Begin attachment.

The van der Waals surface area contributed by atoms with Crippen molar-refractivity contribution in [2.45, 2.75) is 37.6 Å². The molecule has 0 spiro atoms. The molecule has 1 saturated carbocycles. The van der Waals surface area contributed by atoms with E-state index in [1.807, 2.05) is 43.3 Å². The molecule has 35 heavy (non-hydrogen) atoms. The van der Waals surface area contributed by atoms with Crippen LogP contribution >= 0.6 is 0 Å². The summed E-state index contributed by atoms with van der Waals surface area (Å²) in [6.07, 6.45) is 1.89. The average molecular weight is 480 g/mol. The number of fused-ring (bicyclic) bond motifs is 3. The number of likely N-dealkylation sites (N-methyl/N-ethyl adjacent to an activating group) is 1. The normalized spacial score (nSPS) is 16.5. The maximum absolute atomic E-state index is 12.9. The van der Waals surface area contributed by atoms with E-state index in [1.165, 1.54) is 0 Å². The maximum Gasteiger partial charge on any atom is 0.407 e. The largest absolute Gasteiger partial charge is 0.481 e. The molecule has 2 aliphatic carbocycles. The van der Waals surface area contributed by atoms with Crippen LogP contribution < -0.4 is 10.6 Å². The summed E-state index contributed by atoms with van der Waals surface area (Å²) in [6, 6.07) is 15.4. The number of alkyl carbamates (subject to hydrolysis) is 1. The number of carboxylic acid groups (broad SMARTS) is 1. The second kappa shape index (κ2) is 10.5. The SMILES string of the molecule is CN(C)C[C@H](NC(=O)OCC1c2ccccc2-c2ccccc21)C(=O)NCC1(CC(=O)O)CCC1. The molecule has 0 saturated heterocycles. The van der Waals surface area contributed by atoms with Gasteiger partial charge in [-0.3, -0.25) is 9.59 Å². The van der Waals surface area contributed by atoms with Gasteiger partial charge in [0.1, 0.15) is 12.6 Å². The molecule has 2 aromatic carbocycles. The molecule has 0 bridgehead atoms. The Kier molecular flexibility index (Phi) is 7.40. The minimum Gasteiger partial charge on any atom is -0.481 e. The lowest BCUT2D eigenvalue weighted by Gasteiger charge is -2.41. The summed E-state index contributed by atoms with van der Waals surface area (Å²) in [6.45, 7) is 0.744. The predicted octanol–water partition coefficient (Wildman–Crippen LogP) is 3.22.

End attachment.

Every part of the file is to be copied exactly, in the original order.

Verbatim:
The van der Waals surface area contributed by atoms with Crippen molar-refractivity contribution in [2.45, 2.75) is 37.6 Å². The molecule has 0 spiro atoms. The molecule has 1 saturated carbocycles. The van der Waals surface area contributed by atoms with E-state index in [1.807, 2.05) is 43.3 Å². The molecule has 35 heavy (non-hydrogen) atoms. The van der Waals surface area contributed by atoms with Crippen LogP contribution >= 0.6 is 0 Å². The summed E-state index contributed by atoms with van der Waals surface area (Å²) in [6.07, 6.45) is 1.89. The average molecular weight is 480 g/mol. The number of fused-ring (bicyclic) bond motifs is 3. The number of likely N-dealkylation sites (N-methyl/N-ethyl adjacent to an activating group) is 1. The normalized spacial score (nSPS) is 16.5. The maximum absolute atomic E-state index is 12.9. The van der Waals surface area contributed by atoms with E-state index in [1.165, 1.54) is 0 Å². The maximum Gasteiger partial charge on any atom is 0.407 e. The largest absolute Gasteiger partial charge is 0.481 e. The molecule has 2 aliphatic carbocycles. The van der Waals surface area contributed by atoms with Crippen LogP contribution < -0.4 is 10.6 Å². The summed E-state index contributed by atoms with van der Waals surface area (Å²) in [6, 6.07) is 15.4. The number of alkyl carbamates (subject to hydrolysis) is 1. The number of carboxylic acid groups (broad SMARTS) is 1. The second kappa shape index (κ2) is 10.5. The SMILES string of the molecule is CN(C)C[C@H](NC(=O)OCC1c2ccccc2-c2ccccc21)C(=O)NCC1(CC(=O)O)CCC1. The molecule has 0 saturated heterocycles. The van der Waals surface area contributed by atoms with Gasteiger partial charge in [-0.3, -0.25) is 9.59 Å². The van der Waals surface area contributed by atoms with Gasteiger partial charge in [0.1, 0.15) is 12.6 Å². The molecule has 2 aromatic carbocycles. The molecule has 0 bridgehead atoms. The Kier molecular flexibility index (Phi) is 7.40. The minimum Gasteiger partial charge on any atom is -0.481 e. The lowest BCUT2D eigenvalue weighted by Gasteiger charge is -2.41. The summed E-state index contributed by atoms with van der Waals surface area (Å²) in [6.45, 7) is 0.744. The predicted octanol–water partition coefficient (Wildman–Crippen LogP) is 3.22.